I have talked a lot in the past about the future of computing, and most of the industry is looking towards quantum computers as the future. However, there are a few players out there taking very different approaches to computing. Associate professor Mazhar Ali and his research group at TU Delft made new discoveries in electronics that could unlock a new way of making a classic computer more energy efficient.

Ali and his team made a discovery that surprised scientists when they discovered a method of creating a one-way superconductor without the use of strong magnetic fields. This is something that the scientific community thought was impossible, from the discovery of superconductors in 1911 until their recent discovery in April 2022. Their discovery involved the use of two-dimensional quantum materials and paves the way to use superconductors in place of today’s semiconductors to produce faster and more energy efficient computers. Ali said, “If the 20th century was the century of semiconductors, the 21st can become the century of the superconductor.”

Throughout the 20th century many scientists have puzzled over the nature of superconductivity, first discovered by Kamerlingh Onnes in 1911. Superconductors are like magic wires that allow current to pass through them with no resistance. Resistance can be thought of like water flowing through a straw – the bigger the straw, the faster the water flows; the smaller the straw, the slower the water flows. The smaller straw has a higher resistance. Most electronic circuits today use silver or gold for its low resistance, but when you compare the resistance of gold to the resistance of a superconductor, it is like comparing a drinking straw to the road culvert.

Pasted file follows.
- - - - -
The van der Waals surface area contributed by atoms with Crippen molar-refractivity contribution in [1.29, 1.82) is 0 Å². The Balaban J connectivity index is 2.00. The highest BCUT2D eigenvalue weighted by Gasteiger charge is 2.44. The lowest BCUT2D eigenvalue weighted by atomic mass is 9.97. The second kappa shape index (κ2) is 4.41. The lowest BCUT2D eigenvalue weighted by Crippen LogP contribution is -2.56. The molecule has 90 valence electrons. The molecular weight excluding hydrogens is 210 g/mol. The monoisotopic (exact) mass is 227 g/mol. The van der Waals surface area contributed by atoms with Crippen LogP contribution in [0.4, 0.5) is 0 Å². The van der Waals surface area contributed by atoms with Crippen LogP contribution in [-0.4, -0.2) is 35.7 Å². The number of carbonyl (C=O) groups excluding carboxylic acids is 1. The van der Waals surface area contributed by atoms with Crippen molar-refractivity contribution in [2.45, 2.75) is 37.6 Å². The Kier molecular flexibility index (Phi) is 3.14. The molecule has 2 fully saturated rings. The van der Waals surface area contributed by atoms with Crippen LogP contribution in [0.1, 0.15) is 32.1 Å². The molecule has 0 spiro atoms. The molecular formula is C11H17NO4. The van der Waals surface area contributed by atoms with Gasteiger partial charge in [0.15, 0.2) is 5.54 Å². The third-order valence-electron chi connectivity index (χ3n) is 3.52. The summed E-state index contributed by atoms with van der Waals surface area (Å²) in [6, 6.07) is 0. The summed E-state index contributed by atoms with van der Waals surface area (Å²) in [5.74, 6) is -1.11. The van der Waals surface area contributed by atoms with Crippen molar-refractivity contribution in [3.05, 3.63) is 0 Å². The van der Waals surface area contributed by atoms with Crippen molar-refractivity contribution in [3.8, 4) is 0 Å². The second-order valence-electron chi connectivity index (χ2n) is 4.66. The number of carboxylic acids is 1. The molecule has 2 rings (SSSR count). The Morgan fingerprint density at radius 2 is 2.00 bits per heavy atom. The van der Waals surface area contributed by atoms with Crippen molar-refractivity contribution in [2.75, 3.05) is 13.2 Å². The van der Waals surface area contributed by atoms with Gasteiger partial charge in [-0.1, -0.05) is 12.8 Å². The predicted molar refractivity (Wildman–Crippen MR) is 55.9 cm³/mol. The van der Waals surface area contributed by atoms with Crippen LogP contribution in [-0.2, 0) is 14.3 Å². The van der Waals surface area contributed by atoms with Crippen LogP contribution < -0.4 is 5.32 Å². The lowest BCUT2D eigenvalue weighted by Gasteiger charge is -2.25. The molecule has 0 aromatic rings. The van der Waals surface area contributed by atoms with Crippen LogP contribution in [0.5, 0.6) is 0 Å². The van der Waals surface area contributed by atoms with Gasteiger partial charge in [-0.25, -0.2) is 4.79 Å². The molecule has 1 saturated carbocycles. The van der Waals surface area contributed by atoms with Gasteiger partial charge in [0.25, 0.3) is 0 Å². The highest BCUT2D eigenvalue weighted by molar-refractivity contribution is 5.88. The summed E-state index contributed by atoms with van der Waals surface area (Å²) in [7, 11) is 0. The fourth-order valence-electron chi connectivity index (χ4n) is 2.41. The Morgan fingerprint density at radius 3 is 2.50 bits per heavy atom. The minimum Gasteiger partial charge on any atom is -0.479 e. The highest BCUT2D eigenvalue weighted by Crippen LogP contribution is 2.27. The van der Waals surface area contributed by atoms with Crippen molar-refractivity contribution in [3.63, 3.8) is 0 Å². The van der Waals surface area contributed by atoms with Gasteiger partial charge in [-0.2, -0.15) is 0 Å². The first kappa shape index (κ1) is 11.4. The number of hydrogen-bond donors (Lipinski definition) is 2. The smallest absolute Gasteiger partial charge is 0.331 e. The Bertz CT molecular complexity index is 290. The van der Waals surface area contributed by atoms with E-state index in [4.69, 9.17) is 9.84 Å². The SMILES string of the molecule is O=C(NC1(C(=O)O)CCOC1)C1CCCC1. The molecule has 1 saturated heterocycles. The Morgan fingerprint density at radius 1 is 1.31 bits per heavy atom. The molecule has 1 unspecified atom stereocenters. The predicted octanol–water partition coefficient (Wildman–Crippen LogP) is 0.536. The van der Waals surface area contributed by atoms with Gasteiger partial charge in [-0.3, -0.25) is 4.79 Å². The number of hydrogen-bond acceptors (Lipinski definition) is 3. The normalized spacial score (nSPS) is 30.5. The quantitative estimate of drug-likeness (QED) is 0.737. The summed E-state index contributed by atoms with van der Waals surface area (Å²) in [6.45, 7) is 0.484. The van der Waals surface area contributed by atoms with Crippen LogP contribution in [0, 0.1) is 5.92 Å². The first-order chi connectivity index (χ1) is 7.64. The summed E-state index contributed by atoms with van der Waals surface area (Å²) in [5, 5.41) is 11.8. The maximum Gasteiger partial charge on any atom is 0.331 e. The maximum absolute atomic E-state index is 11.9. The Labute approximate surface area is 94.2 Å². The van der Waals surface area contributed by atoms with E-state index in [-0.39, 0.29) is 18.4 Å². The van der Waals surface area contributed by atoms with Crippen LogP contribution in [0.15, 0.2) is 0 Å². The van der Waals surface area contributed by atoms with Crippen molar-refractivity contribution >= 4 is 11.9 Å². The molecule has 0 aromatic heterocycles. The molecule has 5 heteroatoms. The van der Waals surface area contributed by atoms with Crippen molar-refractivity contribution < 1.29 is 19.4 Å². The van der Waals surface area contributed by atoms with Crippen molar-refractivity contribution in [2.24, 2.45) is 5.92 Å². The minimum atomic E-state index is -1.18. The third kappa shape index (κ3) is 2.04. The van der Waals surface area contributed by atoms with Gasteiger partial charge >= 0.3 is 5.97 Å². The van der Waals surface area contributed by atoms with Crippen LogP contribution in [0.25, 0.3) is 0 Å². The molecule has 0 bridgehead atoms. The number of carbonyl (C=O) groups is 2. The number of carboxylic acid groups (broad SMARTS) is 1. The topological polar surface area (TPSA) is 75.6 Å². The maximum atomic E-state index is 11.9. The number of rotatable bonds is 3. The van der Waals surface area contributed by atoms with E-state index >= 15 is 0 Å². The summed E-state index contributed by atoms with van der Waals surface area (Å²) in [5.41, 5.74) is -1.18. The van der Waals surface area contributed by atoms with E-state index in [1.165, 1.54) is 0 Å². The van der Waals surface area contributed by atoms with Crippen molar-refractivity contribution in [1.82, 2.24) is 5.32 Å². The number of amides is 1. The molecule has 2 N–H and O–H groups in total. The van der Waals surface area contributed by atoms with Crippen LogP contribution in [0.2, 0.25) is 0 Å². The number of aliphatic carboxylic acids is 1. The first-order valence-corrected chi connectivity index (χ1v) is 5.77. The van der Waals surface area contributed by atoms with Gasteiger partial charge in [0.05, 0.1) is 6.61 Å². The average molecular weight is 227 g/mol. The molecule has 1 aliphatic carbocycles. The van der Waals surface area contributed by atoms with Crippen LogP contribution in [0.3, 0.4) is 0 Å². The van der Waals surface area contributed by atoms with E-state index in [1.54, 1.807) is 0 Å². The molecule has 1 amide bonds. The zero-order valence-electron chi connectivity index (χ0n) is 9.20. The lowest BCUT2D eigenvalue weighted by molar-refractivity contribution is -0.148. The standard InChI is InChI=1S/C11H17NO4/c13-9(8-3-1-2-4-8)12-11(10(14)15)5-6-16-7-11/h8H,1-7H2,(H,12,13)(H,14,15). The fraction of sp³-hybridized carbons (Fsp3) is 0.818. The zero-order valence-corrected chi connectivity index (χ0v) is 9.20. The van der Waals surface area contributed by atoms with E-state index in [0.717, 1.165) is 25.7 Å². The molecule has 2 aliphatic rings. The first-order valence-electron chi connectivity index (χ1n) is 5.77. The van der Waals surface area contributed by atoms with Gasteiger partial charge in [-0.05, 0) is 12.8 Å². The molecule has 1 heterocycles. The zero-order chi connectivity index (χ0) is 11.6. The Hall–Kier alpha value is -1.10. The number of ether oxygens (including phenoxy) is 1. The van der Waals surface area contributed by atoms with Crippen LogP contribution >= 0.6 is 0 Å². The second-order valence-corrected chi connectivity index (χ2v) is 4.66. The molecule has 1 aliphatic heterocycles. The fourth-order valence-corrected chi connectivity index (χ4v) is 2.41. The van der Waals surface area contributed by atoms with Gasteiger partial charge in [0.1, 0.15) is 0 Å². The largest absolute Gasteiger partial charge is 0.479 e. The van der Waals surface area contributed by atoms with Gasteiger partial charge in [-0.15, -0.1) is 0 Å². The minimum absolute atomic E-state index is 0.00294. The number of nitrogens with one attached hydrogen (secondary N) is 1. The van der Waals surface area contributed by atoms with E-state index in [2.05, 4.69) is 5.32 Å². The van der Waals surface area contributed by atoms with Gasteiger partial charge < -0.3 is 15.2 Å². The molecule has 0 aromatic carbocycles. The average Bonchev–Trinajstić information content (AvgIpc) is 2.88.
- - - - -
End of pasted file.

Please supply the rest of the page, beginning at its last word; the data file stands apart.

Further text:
A semiconductor is a special type of wire which has a resistance that can be controlled and even limited to a certain direction. I like to think of a semiconductor as a funnel with an adjustable small opening. It is very easy to pour liquid in the big end of a funnel and have it flow out the small end, but difficult to do it the other way around. Before Ali’s group discovered one-way superconductors, it was thought to be impossible. Scientists picture superconductors like extremely large pipes. If you were to make a funnel where one end was hundreds of miles wide and the other was only one mile wide, and were filling the funnel with a garden hose, it would be easy to get the water from one end to the other no matter which direction you tried to go. This is a superconductor in a very simple model. The resistance is so low that it was thought impossible to restrict the flow in one direction. The fact that Ali’s group managed to create one-way superconductors is remarkable. The editorial staff at scientistsstudy.com compared the discovery to creating a special type of ice that lets you skate freely in one direction but makes it impossible to go the other. This discovery can lead to computers that operate 300-400 times faster than currently possible. The biggest obstacle to overcome is still keeping superconductors cold enough to operate; this is currently 77 degrees kelvin or -321 degrees Fahrenheit.

For more information on Ali’s discovery as well as an interview with the scientists involved in the project, see https://www.scientiststudy.com/2022/04/discovery-of-one-way-superconductor.html.

Until next week, stay safe and learn something new.

Scott Hamilton is an Expert in Emerging Technologies at ATOS and can be reached with questions and comments via email to shamilton@techshepherd.org or through his website at https://www.techshepherd.org.

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